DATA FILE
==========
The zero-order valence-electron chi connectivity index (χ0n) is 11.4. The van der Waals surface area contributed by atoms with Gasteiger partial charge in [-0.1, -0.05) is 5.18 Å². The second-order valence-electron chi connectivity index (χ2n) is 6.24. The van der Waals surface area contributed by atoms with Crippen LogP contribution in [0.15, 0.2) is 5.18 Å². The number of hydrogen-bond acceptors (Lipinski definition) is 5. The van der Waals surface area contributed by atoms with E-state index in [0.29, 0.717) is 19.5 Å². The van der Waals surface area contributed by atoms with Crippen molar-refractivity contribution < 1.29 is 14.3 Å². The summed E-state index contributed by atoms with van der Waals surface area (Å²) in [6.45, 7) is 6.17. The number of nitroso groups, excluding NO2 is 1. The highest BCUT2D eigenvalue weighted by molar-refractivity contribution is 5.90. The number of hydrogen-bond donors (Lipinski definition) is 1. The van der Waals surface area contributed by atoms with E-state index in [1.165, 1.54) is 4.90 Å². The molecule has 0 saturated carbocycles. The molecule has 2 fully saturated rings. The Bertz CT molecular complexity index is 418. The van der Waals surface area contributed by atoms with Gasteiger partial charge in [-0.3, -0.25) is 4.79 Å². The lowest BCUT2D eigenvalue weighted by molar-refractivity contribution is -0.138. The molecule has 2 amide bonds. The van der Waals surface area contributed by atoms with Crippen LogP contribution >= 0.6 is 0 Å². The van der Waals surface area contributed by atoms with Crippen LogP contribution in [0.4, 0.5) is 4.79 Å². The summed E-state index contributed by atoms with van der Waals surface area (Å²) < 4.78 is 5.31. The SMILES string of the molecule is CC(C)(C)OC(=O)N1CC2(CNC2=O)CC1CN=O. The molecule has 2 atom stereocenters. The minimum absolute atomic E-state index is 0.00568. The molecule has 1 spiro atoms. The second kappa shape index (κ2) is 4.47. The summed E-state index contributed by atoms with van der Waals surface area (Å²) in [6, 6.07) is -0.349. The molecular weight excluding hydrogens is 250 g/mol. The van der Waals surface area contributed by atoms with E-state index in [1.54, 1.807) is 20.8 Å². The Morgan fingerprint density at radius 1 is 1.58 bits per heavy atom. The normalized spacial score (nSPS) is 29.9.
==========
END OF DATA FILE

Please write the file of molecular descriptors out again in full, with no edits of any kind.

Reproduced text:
The zero-order valence-electron chi connectivity index (χ0n) is 11.4. The van der Waals surface area contributed by atoms with Gasteiger partial charge in [-0.1, -0.05) is 5.18 Å². The second-order valence-electron chi connectivity index (χ2n) is 6.24. The van der Waals surface area contributed by atoms with Crippen LogP contribution in [0.15, 0.2) is 5.18 Å². The number of hydrogen-bond acceptors (Lipinski definition) is 5. The van der Waals surface area contributed by atoms with E-state index in [0.29, 0.717) is 19.5 Å². The van der Waals surface area contributed by atoms with Crippen molar-refractivity contribution < 1.29 is 14.3 Å². The summed E-state index contributed by atoms with van der Waals surface area (Å²) in [6.45, 7) is 6.17. The number of nitroso groups, excluding NO2 is 1. The highest BCUT2D eigenvalue weighted by molar-refractivity contribution is 5.90. The number of hydrogen-bond donors (Lipinski definition) is 1. The van der Waals surface area contributed by atoms with E-state index in [1.165, 1.54) is 4.90 Å². The molecule has 0 saturated carbocycles. The molecule has 2 fully saturated rings. The Bertz CT molecular complexity index is 418. The van der Waals surface area contributed by atoms with Gasteiger partial charge in [-0.3, -0.25) is 4.79 Å². The lowest BCUT2D eigenvalue weighted by molar-refractivity contribution is -0.138. The molecule has 2 amide bonds. The van der Waals surface area contributed by atoms with Crippen LogP contribution >= 0.6 is 0 Å². The van der Waals surface area contributed by atoms with Crippen LogP contribution in [0.4, 0.5) is 4.79 Å². The summed E-state index contributed by atoms with van der Waals surface area (Å²) < 4.78 is 5.31. The SMILES string of the molecule is CC(C)(C)OC(=O)N1CC2(CNC2=O)CC1CN=O. The molecule has 2 atom stereocenters. The minimum absolute atomic E-state index is 0.00568. The molecule has 1 spiro atoms. The second kappa shape index (κ2) is 4.47. The summed E-state index contributed by atoms with van der Waals surface area (Å²) in [6, 6.07) is -0.349. The molecular weight excluding hydrogens is 250 g/mol. The van der Waals surface area contributed by atoms with E-state index in [1.54, 1.807) is 20.8 Å². The Morgan fingerprint density at radius 1 is 1.58 bits per heavy atom. The normalized spacial score (nSPS) is 29.9.